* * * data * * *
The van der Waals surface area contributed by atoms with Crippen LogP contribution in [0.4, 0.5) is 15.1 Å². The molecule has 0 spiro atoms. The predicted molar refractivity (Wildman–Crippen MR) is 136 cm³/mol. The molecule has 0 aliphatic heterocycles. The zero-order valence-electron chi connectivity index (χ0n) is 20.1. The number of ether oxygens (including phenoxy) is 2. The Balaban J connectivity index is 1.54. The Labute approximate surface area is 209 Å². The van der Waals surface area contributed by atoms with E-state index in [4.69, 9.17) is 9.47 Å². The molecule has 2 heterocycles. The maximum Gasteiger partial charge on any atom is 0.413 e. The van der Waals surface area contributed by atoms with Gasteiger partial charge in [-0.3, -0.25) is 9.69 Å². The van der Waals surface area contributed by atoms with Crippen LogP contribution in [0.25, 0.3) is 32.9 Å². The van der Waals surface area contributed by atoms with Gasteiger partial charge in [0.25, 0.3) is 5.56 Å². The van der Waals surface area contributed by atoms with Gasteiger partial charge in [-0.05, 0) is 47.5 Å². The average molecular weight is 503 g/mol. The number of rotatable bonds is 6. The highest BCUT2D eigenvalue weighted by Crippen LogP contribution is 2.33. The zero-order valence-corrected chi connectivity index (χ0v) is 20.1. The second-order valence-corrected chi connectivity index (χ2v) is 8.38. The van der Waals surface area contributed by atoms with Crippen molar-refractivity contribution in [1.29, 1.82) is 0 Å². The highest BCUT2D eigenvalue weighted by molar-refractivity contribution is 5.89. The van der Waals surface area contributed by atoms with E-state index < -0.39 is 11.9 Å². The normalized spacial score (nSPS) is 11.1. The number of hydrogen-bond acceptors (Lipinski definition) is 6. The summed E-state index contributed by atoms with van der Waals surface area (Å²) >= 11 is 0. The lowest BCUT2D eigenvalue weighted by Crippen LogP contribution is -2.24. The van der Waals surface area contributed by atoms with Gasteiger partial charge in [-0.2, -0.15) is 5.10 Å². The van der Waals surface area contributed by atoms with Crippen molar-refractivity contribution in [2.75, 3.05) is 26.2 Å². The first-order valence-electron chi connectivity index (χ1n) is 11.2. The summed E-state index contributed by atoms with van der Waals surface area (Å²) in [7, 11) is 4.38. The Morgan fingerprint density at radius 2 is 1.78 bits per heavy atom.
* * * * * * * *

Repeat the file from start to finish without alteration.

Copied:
The van der Waals surface area contributed by atoms with Crippen LogP contribution in [0.4, 0.5) is 15.1 Å². The molecule has 0 spiro atoms. The predicted molar refractivity (Wildman–Crippen MR) is 136 cm³/mol. The molecule has 0 aliphatic heterocycles. The zero-order valence-electron chi connectivity index (χ0n) is 20.1. The number of ether oxygens (including phenoxy) is 2. The Balaban J connectivity index is 1.54. The Labute approximate surface area is 209 Å². The van der Waals surface area contributed by atoms with E-state index in [4.69, 9.17) is 9.47 Å². The molecule has 2 heterocycles. The maximum Gasteiger partial charge on any atom is 0.413 e. The van der Waals surface area contributed by atoms with Gasteiger partial charge in [-0.3, -0.25) is 9.69 Å². The van der Waals surface area contributed by atoms with Crippen LogP contribution in [0.25, 0.3) is 32.9 Å². The van der Waals surface area contributed by atoms with Gasteiger partial charge in [0.25, 0.3) is 5.56 Å². The van der Waals surface area contributed by atoms with Gasteiger partial charge in [-0.05, 0) is 47.5 Å². The average molecular weight is 503 g/mol. The number of rotatable bonds is 6. The highest BCUT2D eigenvalue weighted by Crippen LogP contribution is 2.33. The zero-order valence-corrected chi connectivity index (χ0v) is 20.1. The second-order valence-corrected chi connectivity index (χ2v) is 8.38. The van der Waals surface area contributed by atoms with Crippen molar-refractivity contribution in [1.29, 1.82) is 0 Å². The highest BCUT2D eigenvalue weighted by molar-refractivity contribution is 5.89. The van der Waals surface area contributed by atoms with E-state index < -0.39 is 11.9 Å². The normalized spacial score (nSPS) is 11.1. The number of hydrogen-bond acceptors (Lipinski definition) is 6. The summed E-state index contributed by atoms with van der Waals surface area (Å²) >= 11 is 0. The lowest BCUT2D eigenvalue weighted by Crippen LogP contribution is -2.24. The van der Waals surface area contributed by atoms with Gasteiger partial charge in [-0.2, -0.15) is 5.10 Å². The van der Waals surface area contributed by atoms with Crippen molar-refractivity contribution in [2.75, 3.05) is 26.2 Å². The first-order valence-electron chi connectivity index (χ1n) is 11.2. The summed E-state index contributed by atoms with van der Waals surface area (Å²) in [7, 11) is 4.38. The Morgan fingerprint density at radius 2 is 1.78 bits per heavy atom.